Legendary author Rudolfo Anaya on banning books
Ten years ago, Bless Me, Ultima was being pulled from the shelves in Arizona classrooms as Tucson’s Mexican American Studies program was dismantled.
I was a reporter at Albuquerque’s now defunct alt-weekly. In our rundown brick office, I pulled out the city’s actual phone book. The big old paper version was already like a thing from a museum, but someone had delivered a bunch of them to our office. My colleagues were using them as booster seats if their chairs were a little broken.
I thumbed through the phone book’s thin pages for “Anaya, Rudolfo,” Ultima’s author, already a legend known as one of the originators of contemporary Chicano literature. I was pretty sure he still lived in Albuquerque, and since he was a little older, I thought he might have a landline and it might be listed in the paper tome. It seemed unlikely, though, that I would find him.
I’d gotten to read Bless Me, Ultima as part of my public school education in New Mexico. It was one of those books where you hit the end, and you don’t want to leave the headspace yet, so you flip your paperback over and start in from the top again. I liked Ultima so much more than anything else I read in English class.
Anyway, I called the number I found. An old-school answering machine picked up. I left a message for a Rudolfo Anaya, uncertain that it was THE Rudolfo Anaya.
A few minutes later, my office line rang.
It was him. THE him.
He invited me over to his house, a nice but not fancy home on the Westside. He greeted me at the door with a good-sized cardboard box and welcomed me inside.
I knew Ultima had been targeted here and there. But I didn’t realize the full scope of what he wanted to show me: The box was full of clippings from all of the times through the years that Ultima had been banned — burned, even — or otherwise suppressed.
“Every time it’s banned, a fellow writer calls me up and says: Hey great! Wish I could get all that publicity you’re getting.”
Sales increase, he said, and libraries can’t keep Ultima on the shelves.
“But the problem is real, of course, that there are people who still think their way is the only way.”
The so-called book-banning “movement” is not new this year, and it wasn’t new 10 years ago. But we will see it seeping into this 2022 campaign season on the heels of would-be politicians misusing the words “critical race theory” to drum up family-values votes or whatever.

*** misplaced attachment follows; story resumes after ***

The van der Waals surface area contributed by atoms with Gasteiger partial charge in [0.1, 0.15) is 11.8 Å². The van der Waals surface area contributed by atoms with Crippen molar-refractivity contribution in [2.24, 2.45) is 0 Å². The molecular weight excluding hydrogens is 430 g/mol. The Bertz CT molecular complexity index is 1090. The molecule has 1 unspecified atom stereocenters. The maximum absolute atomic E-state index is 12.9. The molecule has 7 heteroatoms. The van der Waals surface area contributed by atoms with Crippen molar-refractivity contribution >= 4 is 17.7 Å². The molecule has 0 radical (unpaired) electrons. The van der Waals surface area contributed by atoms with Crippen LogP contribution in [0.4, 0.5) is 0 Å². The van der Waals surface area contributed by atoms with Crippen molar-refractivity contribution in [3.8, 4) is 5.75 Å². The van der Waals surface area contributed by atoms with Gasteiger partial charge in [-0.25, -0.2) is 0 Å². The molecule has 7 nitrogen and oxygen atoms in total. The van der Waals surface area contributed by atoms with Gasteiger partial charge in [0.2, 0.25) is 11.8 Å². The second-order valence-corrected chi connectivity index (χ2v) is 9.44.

I don’t know about your family, but all of the people I respect in mine value storytelling, empathy, critical thinking and reading — unencumbered by government officials who would keep ideas from you to ensure the longevity of their restrictive beliefs and agendas.
I can’t imagine wanting to be the candidate that ran against learning about other cultures and people, and in favor of censorship and banning books — of all the things to worry about right now.
Anaya put it best across from me at his kitchen table on a sunny afternoon a decade ago:
“Quite frankly, they’re bigots, and they exist everywhere. We have to be vigilant, and we always have to fight against censorship, any kind of censorship.”
And though New Mexico doesn’t often give in to this kind of thing, it does happen sometimes. Anaya dug through the box and pulled out an Albuquerque Journal clipping from the year I was born. The state’s Legislature in 1981 was considering standards for books in public schools.
Sen. Christine Donisthorpe (R-San Juan) announced during a hearing that the Bloomfield School Board ordered Bless Me, Ultima to be burned. Donisthorpe was a member of that school board. She’s quoted as saying members personally ensured copies of the novel were lit on fire.
Since the burning was in his home state, “that was the most traumatic,” he said. “That’s pretty extreme dictatorship.”
States Newsroom Reporter Ariana Figueroa penned a story for us this week pointing out that across the country, the books that are being banned are by and about people who aren’t white or straight.
Anaya said that when schools trash those novels, they’re telling students who are represented in those books that they don’t matter.
… He can imagine how the students in Arizona must have felt after the school board sent the message: This literature is not worthy of study. “It’s telling them: You are not worthy.”
The study of culture profits all students regardless of ethnicity, he said. “We have to live together. Isn’t knowing about each other better than not knowing? Resentment and prejudice come when we don’t know.”
Anaya was confident then that Bless Me, Ultima would end up back on the shelves in Arizona. Because that’s what always happens, he assured me. People don’t stand for suppression.
“The good people of the community will come back and say, ‘We want our kids to read all sorts of literature because that’s the way of a democracy.’”
I like his faith in us. Though Anaya’s no longer here to fight this fight, I’m down. And I know a lot of you are, too.
And when those politicians talking CRT and family values are either elected or relegated to the heap of would-have-beens, they’ll also carry the dubious distinction of having run loud pro-censorship campaigns.
That’s not how I would want to go down in the books.